If you’ve grown weary of all of the Hall of Fame posts I’ve been writing over the past couple of weeks you may not want to read Joe Posnanski this week. He’s doing a lengthy Hall of Fame post each day, starting with today’s introductory post in which he talks about his Hall of Fame philosophy. Tomorrow he’ll write about his “easy nos,” on Wednesday will be his close calls, on Thursday his stone-cold-locks and on Friday he’ll have the ones who really drove him nuts to leave off his ballot.
The key takeaway from today: despite people going on about letting every Tom, Dick and Harry into the hall these days, the electorate has gotten way, way tougher over the past couple of decades than it used to be. He takes a look at the number of players who got 5,000 plate appearances in their career and counts the Hall of Famers by decade:
The stunning takeaway is that half of the sturdy everyday players who retired sometime in the 1930s are in the Hall of Fame. This, of course, is absolutely ridiculous. If you raise the bar to 8,000 plate appearances, an almost unbelievable 17 out of 20 are in the Hall of Fame. In the 1980s, only 10 out of the 40 players who retired with 8,000 or more plate appearances are in the Hall, and this leaves out some very good players who will likely never get any more consideration for the Hall of Fame, players like Ted Simmons, Dave Concepcion, Graig Nettles, Bobby Grich and, of course, Pete Rose.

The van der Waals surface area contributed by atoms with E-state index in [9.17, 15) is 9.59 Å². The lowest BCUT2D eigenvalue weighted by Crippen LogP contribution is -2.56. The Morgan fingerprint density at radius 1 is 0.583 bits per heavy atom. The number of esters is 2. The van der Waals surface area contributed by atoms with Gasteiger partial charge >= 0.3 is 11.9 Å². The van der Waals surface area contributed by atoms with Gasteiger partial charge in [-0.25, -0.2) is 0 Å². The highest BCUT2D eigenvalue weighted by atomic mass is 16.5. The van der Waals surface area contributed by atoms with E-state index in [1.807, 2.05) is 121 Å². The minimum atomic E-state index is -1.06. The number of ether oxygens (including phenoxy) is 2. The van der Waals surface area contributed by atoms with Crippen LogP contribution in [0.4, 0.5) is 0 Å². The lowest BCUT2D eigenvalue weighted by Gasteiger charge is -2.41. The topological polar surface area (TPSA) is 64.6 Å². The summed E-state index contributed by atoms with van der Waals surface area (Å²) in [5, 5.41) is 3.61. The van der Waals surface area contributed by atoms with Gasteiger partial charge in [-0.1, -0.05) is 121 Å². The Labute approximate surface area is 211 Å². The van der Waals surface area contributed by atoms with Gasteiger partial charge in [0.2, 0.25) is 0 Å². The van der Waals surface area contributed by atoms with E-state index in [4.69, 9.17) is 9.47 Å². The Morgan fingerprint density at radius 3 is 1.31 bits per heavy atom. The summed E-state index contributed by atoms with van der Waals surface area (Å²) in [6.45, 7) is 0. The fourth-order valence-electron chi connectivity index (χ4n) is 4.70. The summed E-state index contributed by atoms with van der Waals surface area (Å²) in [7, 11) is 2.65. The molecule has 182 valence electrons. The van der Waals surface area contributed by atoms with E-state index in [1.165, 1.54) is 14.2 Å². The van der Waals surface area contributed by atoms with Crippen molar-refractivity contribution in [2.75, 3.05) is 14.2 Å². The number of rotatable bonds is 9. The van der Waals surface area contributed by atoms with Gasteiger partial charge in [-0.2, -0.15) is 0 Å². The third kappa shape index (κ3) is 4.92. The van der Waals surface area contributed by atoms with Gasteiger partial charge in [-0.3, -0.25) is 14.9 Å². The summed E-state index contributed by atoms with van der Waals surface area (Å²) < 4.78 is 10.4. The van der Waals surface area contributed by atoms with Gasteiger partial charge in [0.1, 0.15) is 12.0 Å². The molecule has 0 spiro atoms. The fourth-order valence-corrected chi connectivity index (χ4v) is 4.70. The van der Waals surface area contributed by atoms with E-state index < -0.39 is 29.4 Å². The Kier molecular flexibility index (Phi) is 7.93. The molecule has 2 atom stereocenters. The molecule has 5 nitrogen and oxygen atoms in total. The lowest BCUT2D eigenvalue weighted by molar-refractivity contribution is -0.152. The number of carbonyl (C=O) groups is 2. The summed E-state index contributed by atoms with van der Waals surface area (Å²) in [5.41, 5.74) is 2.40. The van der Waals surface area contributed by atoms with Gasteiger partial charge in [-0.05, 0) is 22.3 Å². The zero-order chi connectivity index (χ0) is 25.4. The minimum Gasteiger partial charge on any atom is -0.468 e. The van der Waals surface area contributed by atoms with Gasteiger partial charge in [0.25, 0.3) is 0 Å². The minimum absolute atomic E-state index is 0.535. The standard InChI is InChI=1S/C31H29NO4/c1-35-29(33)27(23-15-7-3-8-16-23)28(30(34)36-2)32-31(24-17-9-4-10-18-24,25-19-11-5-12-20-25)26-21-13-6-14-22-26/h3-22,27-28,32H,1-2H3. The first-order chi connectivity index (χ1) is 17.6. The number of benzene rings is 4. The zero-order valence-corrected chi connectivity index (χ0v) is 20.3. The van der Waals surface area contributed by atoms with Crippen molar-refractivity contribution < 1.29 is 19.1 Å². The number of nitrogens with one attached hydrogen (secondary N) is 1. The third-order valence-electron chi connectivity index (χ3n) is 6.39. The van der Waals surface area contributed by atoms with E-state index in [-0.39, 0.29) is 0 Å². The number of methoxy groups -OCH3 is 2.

And in the 90s, if the steroid hysterics carry the day, it will be even less. Makes me wonder if, in an effort to keep the Hall of Fame “pure,” today’s electorate is really killing the damn place.
Tigers first baseman/DH Miguel Cabrera is being sued by a woman from Orlando, Florida who claims that he “unilaterally” reduced the amount of his monthly child support payments, Tony Paul of The Detroit News reports. Cabrera, who has three children with his wife Rosangel, also had two children with Belkies Mariela Rodriguez in 2013 and 2015.
Cabrera pays more than $6,200 per month in child support and helped Rodriguez purchase a nearly $1 million house. Rodriguez’s attorney calls Cabrera’s monthly payments “inadequate” because her children don’t quite have the same standard of living as Cabrera’s three children with Rosangel. Cabrera’s legal team accused Rodriguez of “embarking on a mission to extort additional moneys to be used for her benefit under the guise of child support.”
Cabrera, 34, signed an eight-year, $248 million contract extension with the Tigers in March 2014, which officially began in 2016. He made $22 million in 2014-15, $28 million in 2016-17, and will earn $30 million from 2018-21 and $32 million in 2022-23.
Along with reduced child support payments, Rodriguez alleges Cabrera left her “high and dry” when it came to monthly expenses with the house he helped her purchase.
Cabrera has requested that the judge recuse herself from his case, as her husband has a title with Rodriguez’s lawyers’ law firm following a merger. He is scheduled to be questioned under oath during a videotaped deposition on Thursday in Orlando. Rodriguez is scheduled for her deposition on Friday.
Cabrera is not the only player to find himself embroiled in such a case. Bartolo Colon was also sued for back child support for a “secret family” last year.